Trauma I vs. Canis Lupus
September 4, 2016
Mask vs. Mask
Out of haste and my excitement to watch Trauma I and Canis Lupus’ IWRG mask match on Labor Day morning, I put on the only version available on YouTube at that time – an 18 minute video uploaded by Estrellas del Ring. That particular YouTube channel records all of marquee lucha indies but rarely if ever uploads full matches. An 18-minute runtime felt right for this match and a scroll through the video to look for obvious signs of clipping revealed nothing of the sort. So I ignored the obvious warning signs – from the video the match appeared to be only one fall which was odd and they seemed to skip to the overt violence section rather quickly – and convinced myself that this was the full (or near full) match.
I only mention that because after watching Canis Lupus and Trauma I destroy one another for the full duration of the video (and still believing I had seen the full thing), I was relatively sure that it was the best pro wrestling match I had watched in 2016. It was only later in the day that after I saw in the luchablog results post that the match was 2 out of 3 falls and checked out another upload of the match that I realized the version I watched was a couple of minutes of the first fall spliced together (very seamlessly I might add) with most of the third fall. The takeaway was that I had convinced that a match I had only seen the third fall of was the match of the year. The beginning of a match – how the wrestlers set a ton for what is to come – is as important in my overall enjoyment of a match as any other element. So I think it says something that a match with almost literally no beginning still registered with me at such a high level. A match has to be special when the third fall on its own makes that big of an impression on me.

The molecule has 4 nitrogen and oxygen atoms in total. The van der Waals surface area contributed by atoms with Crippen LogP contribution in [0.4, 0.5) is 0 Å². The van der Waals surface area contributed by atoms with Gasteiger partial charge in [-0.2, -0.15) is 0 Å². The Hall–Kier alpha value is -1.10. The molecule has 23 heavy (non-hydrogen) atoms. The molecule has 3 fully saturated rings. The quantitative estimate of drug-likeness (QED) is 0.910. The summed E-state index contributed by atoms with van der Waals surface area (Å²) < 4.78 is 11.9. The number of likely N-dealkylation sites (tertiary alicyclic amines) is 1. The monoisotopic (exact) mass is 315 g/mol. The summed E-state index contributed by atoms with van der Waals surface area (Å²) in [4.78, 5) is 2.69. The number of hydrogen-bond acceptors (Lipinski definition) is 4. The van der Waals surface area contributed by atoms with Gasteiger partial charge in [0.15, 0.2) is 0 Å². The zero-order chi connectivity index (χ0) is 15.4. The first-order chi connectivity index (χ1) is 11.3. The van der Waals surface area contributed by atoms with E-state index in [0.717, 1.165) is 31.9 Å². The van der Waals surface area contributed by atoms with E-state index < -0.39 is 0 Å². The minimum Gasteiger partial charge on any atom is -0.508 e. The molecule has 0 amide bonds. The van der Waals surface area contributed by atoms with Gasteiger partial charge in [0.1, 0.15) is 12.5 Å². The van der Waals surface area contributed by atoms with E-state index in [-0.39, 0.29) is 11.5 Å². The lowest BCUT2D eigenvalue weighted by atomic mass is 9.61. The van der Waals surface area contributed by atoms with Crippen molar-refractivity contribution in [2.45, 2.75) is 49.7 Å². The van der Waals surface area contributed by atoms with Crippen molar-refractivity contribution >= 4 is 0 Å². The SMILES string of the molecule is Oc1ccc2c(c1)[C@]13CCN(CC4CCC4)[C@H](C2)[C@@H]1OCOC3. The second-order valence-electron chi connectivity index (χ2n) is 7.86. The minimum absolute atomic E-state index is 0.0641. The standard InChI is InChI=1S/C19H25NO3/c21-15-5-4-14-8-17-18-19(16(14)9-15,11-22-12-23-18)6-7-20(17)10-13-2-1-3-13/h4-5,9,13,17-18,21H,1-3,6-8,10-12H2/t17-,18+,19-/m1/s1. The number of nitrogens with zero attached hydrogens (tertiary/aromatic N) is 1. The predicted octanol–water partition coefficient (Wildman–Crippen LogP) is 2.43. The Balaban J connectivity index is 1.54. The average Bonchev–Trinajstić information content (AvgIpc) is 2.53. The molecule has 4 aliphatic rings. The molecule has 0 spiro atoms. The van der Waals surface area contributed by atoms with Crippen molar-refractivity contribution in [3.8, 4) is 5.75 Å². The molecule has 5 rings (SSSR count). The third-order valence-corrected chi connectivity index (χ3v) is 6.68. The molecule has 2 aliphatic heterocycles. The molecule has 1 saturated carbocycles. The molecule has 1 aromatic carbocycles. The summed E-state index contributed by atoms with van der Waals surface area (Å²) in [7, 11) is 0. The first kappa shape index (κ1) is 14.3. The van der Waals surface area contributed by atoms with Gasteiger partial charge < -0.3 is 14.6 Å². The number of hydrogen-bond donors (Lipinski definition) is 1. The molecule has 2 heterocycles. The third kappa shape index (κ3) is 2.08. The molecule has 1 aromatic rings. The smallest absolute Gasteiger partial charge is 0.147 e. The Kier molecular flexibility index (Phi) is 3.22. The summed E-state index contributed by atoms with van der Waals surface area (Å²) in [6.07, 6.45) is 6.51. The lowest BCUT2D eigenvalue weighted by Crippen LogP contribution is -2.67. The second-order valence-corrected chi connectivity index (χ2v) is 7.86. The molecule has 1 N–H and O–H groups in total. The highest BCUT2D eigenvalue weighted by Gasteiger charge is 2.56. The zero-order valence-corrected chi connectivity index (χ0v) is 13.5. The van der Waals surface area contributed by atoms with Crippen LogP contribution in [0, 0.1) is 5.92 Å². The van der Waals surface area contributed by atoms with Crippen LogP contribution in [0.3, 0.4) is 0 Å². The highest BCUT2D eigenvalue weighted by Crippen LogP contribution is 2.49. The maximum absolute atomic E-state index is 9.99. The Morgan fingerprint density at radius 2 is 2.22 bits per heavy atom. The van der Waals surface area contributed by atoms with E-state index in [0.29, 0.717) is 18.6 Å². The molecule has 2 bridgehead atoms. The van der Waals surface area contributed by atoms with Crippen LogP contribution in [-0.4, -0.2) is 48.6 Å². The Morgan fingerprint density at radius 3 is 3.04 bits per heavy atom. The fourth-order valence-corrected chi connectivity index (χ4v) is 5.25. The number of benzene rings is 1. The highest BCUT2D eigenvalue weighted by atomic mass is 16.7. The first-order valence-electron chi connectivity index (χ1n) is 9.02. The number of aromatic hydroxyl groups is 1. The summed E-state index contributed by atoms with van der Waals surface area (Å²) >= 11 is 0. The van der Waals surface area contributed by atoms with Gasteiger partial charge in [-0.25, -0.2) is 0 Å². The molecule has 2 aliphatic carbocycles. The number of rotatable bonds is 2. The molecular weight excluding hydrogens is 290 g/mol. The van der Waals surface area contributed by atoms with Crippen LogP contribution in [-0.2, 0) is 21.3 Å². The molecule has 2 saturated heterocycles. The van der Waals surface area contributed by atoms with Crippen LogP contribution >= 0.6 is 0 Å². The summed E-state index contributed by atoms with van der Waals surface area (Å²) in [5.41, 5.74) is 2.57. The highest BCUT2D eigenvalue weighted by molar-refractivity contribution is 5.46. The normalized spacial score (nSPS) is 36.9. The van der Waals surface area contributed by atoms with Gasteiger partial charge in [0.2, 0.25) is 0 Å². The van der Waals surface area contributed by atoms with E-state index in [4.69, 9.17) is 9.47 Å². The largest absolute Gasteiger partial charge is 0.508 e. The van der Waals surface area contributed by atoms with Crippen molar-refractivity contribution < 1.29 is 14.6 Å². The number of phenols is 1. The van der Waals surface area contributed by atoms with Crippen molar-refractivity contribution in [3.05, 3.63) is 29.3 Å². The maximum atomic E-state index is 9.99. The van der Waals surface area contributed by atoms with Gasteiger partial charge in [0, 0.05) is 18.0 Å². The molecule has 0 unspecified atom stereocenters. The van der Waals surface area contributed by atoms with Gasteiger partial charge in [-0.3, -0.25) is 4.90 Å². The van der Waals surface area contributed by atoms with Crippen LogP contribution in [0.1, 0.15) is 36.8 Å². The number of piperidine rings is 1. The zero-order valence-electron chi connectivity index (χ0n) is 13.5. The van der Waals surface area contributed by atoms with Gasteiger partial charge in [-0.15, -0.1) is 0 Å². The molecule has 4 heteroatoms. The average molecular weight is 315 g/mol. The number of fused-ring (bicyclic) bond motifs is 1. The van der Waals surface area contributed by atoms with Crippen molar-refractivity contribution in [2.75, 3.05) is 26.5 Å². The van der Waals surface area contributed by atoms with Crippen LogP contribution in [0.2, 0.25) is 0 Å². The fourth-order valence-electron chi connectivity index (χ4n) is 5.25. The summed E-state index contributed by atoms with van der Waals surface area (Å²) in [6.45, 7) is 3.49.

After watching the full version of the match (both the AYM broadcast version and the +LuchaTV version are full and on YouTube), it is even more clear just how special and awesome of a match this one is. Trauma I and Canis Lupus wrestled an epic and violent match that at least initially would seem to place it on the same level as other classic apuesta matches.